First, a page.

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RBI is on Test Under Das. Is It Kingfisher 2.0?

Vijay Mallya, after a great run in building a liquor business, is now the poster boy of 21st century India’s Robber Barons, though more qualified men compete for that title. If banks are to be blamed partly for the magnitude of the losses in Kingfisher Airlines default, the remaining lies at the doorsteps of the Reserve Bank of India. Sometime in 2010, being kind trumped other obligations. The regulator abandoned its role of a referee and decided to play the saviour. It extended the muchabused Corporate Debt Restructuring scheme to the services sector too as it attempted to save an airline that was about to run aground instead of flying. Despite the noble intentions, it met its fate. While the extension of that restructuring provision might be justified in the absence of a bankruptcy law then, it still exposes the regulatory weakness which let itself to be pulled in the direction that vested interests desire.
That ultimately led to bloating up of Kingfisher Airlines’ debt and default. Depositors’ money vanished in thin air and the fallout was even worse for some bankers who had to face jail, whether deserved or otherwise. Come 2019. The question is will history repeat itself ? Or, this time is different? Jet Airways, the second biggest domestic carrier, has defaulted. A few years ago, its default wouldn’t be even public. Transparency has increased and the regulator has learnt from mistakes to plug the gaps that borrowers gamed at will. At least on paper, ‘this time is different.’ The country has a functioning bankruptcy law. There is a transparent procedure instead of a few bankers and the promoter drafting an unworkable formula that was aimed at saving their skins instead of reviving an enterprise.
Yet another development has been the RBI’s February 12 circular that forces banks to treat missing payments by a day as default and begin work on ensuring that the enterprise doesn’t get into a deeper hole. For obvious reasons, that has become the lightning rod for industry. Banks waited for an account to become a bad loan to initiate resolution, which meant waiting for three more months after a default. By then the damage is more severe. The February 12 circular attempts to change the basic premise of banking in India. The assumption was defaults happen due to extraneous reasons and things would improve, which will bring businesses back to normal.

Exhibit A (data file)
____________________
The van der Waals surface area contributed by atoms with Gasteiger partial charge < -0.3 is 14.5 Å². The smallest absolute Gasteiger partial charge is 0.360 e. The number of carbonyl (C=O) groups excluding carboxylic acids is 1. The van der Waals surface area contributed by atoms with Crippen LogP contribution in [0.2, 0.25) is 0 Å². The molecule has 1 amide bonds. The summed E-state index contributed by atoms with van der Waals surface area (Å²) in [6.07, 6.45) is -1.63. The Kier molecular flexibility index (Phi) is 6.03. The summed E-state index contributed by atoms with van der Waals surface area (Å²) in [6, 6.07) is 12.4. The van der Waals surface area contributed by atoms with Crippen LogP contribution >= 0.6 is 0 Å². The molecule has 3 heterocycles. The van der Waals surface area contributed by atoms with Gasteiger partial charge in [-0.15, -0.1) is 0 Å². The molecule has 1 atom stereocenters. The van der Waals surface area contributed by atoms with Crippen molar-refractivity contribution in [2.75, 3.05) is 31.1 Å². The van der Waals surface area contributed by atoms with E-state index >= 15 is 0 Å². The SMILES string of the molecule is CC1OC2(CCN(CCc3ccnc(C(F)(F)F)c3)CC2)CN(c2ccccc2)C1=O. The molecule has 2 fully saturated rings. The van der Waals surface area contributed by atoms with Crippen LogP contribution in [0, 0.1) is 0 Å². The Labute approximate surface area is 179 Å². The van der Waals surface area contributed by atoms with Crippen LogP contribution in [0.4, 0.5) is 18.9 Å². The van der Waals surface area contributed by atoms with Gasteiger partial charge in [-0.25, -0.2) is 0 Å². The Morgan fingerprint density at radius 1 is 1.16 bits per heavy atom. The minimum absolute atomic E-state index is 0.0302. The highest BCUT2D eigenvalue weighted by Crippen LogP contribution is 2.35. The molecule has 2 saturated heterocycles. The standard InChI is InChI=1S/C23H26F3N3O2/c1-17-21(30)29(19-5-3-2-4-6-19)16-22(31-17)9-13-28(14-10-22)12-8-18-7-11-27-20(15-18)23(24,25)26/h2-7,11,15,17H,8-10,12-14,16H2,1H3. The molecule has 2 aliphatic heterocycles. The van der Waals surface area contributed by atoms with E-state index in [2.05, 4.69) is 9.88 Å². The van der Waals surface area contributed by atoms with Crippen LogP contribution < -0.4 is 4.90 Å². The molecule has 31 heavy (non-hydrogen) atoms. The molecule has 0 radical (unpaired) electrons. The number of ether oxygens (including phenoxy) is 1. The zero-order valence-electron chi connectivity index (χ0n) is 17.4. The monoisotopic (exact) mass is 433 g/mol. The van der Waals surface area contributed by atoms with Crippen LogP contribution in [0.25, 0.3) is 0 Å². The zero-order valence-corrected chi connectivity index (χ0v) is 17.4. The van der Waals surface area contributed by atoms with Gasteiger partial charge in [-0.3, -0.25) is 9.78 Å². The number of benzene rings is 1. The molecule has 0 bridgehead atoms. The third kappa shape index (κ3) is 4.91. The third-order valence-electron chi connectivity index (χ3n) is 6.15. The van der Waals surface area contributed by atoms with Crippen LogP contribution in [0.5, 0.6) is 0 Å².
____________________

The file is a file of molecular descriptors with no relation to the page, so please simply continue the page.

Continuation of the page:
That works if you lend money to your neighbour on goodwill. Unfortunately, the money banks lend belong to unknown millions. So, bankers should arrest it before it gets worse. Literary giant Ernest Hemingway encapsulates businesses better than economists from Harvard or MIT management gurus. ‘How did you go bankrupt? Gradually, and then suddenly,’ wrote Hemingway. Jet reported a loss of ?2,587 crores in September half year. Its accumulated losses are at ?13,500 crore, making the net worth negative. It has nearly ?6,300 crore loans coming up for repayment in about 24 months.
“Furthermore, the liquidity strain has aggravated due to delays by the company in implementation of its liquidity initiatives,” says ICRA, a rating company. “Till the company starts reporting profits on a sustained basis, the debt levels are expected to continue to remain high.’’ If a company operating at near 100% capacity is unable to meet its financial obligations, something is amiss. One can blame oil prices, airport charges and many more. But none of these matters to bank depositors. 
In the current regulatory regime, banks will have to drive the resolution in the next 180 days failing which it goes to bankruptcy courts. The solution is either the promoters bring in equity if the bankers have to sacrifice a portion of what is owed to them, or banks begin to look out for new investors to revive the firm. The already loud chorus that February 12 circular is draconian may get louder. With the man behind that rule out of the way on Mint Street, the permission to restructure SME loans by the new Governor Shaktikanta Das has lit hopes of a rollback of the one-day default rule as well. Well, if those hopes are met, it will be a throwback to the age of Robber Barons rather than entrepreneurship.

The Economic Times, 4th January 2019

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